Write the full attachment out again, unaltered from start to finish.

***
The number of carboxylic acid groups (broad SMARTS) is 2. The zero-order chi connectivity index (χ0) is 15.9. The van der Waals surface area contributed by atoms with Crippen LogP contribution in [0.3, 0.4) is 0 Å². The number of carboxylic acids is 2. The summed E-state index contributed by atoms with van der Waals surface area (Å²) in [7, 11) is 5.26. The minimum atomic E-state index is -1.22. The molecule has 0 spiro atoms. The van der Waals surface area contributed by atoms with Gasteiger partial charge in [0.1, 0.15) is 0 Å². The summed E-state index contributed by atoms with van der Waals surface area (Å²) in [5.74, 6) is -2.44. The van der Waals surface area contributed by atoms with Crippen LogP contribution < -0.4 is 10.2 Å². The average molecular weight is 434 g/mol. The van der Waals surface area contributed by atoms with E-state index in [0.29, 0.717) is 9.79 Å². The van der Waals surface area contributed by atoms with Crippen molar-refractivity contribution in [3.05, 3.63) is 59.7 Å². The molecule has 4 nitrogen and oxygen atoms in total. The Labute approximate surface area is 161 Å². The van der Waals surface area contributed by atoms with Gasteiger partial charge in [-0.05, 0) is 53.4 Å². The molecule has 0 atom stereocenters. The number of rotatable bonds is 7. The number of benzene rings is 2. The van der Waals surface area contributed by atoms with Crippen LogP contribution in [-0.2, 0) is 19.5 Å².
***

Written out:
The number of carboxylic acid groups (broad SMARTS) is 2. The zero-order chi connectivity index (χ0) is 15.9. The van der Waals surface area contributed by atoms with Crippen LogP contribution in [0.3, 0.4) is 0 Å². The number of carboxylic acids is 2. The summed E-state index contributed by atoms with van der Waals surface area (Å²) in [7, 11) is 5.26. The minimum atomic E-state index is -1.22. The molecule has 0 spiro atoms. The van der Waals surface area contributed by atoms with Gasteiger partial charge in [0.1, 0.15) is 0 Å². The summed E-state index contributed by atoms with van der Waals surface area (Å²) in [5.74, 6) is -2.44. The van der Waals surface area contributed by atoms with Crippen LogP contribution < -0.4 is 10.2 Å². The average molecular weight is 434 g/mol. The van der Waals surface area contributed by atoms with E-state index in [0.29, 0.717) is 9.79 Å². The van der Waals surface area contributed by atoms with Crippen molar-refractivity contribution in [3.05, 3.63) is 59.7 Å². The molecule has 4 nitrogen and oxygen atoms in total. The Labute approximate surface area is 161 Å². The van der Waals surface area contributed by atoms with Gasteiger partial charge in [-0.05, 0) is 53.4 Å². The molecule has 0 atom stereocenters. The number of rotatable bonds is 7. The number of benzene rings is 2. The van der Waals surface area contributed by atoms with Crippen LogP contribution in [-0.2, 0) is 19.5 Å².